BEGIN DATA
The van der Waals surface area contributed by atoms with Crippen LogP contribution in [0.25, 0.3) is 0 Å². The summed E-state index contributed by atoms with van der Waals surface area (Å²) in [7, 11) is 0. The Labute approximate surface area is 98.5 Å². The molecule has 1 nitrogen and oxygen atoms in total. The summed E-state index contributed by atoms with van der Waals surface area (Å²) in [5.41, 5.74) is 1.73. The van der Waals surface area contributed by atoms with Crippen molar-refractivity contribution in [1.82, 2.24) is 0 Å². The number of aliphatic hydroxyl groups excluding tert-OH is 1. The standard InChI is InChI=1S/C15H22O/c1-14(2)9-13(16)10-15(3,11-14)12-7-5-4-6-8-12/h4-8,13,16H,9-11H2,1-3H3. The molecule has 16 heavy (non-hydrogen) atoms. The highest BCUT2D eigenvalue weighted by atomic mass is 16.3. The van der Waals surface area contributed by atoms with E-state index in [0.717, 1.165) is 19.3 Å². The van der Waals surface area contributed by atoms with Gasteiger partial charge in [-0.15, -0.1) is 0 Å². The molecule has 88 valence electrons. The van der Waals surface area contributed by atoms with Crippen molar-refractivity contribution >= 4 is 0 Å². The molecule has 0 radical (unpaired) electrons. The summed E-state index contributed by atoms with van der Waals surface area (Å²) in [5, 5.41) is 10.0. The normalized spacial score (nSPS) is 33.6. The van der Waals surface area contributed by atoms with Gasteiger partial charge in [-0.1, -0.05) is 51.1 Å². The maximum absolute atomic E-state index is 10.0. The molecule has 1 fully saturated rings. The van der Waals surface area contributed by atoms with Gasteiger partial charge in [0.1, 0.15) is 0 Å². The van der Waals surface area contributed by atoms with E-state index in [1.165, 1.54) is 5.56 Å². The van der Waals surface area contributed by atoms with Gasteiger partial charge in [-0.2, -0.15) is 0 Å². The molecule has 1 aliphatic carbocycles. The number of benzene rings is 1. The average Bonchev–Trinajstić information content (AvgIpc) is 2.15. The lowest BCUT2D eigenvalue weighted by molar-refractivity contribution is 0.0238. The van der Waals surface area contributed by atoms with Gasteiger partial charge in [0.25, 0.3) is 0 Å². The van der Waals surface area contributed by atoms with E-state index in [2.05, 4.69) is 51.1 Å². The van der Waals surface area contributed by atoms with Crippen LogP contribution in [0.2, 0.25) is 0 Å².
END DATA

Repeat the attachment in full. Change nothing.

The van der Waals surface area contributed by atoms with Crippen LogP contribution in [0.25, 0.3) is 0 Å². The summed E-state index contributed by atoms with van der Waals surface area (Å²) in [7, 11) is 0. The Labute approximate surface area is 98.5 Å². The molecule has 1 nitrogen and oxygen atoms in total. The summed E-state index contributed by atoms with van der Waals surface area (Å²) in [5.41, 5.74) is 1.73. The van der Waals surface area contributed by atoms with Crippen molar-refractivity contribution in [1.82, 2.24) is 0 Å². The number of aliphatic hydroxyl groups excluding tert-OH is 1. The standard InChI is InChI=1S/C15H22O/c1-14(2)9-13(16)10-15(3,11-14)12-7-5-4-6-8-12/h4-8,13,16H,9-11H2,1-3H3. The molecule has 16 heavy (non-hydrogen) atoms. The highest BCUT2D eigenvalue weighted by atomic mass is 16.3. The van der Waals surface area contributed by atoms with E-state index in [0.717, 1.165) is 19.3 Å². The van der Waals surface area contributed by atoms with Gasteiger partial charge in [-0.15, -0.1) is 0 Å². The molecule has 88 valence electrons. The van der Waals surface area contributed by atoms with Crippen molar-refractivity contribution >= 4 is 0 Å². The molecule has 0 radical (unpaired) electrons. The summed E-state index contributed by atoms with van der Waals surface area (Å²) in [5, 5.41) is 10.0. The normalized spacial score (nSPS) is 33.6. The van der Waals surface area contributed by atoms with Gasteiger partial charge in [-0.1, -0.05) is 51.1 Å². The maximum absolute atomic E-state index is 10.0. The molecule has 1 fully saturated rings. The van der Waals surface area contributed by atoms with Gasteiger partial charge in [0.1, 0.15) is 0 Å². The van der Waals surface area contributed by atoms with E-state index in [1.165, 1.54) is 5.56 Å². The van der Waals surface area contributed by atoms with Gasteiger partial charge in [-0.2, -0.15) is 0 Å². The molecule has 1 aliphatic carbocycles. The number of benzene rings is 1. The average Bonchev–Trinajstić information content (AvgIpc) is 2.15. The lowest BCUT2D eigenvalue weighted by molar-refractivity contribution is 0.0238. The van der Waals surface area contributed by atoms with Gasteiger partial charge in [0.25, 0.3) is 0 Å². The van der Waals surface area contributed by atoms with E-state index in [2.05, 4.69) is 51.1 Å². The van der Waals surface area contributed by atoms with Crippen LogP contribution in [0.2, 0.25) is 0 Å².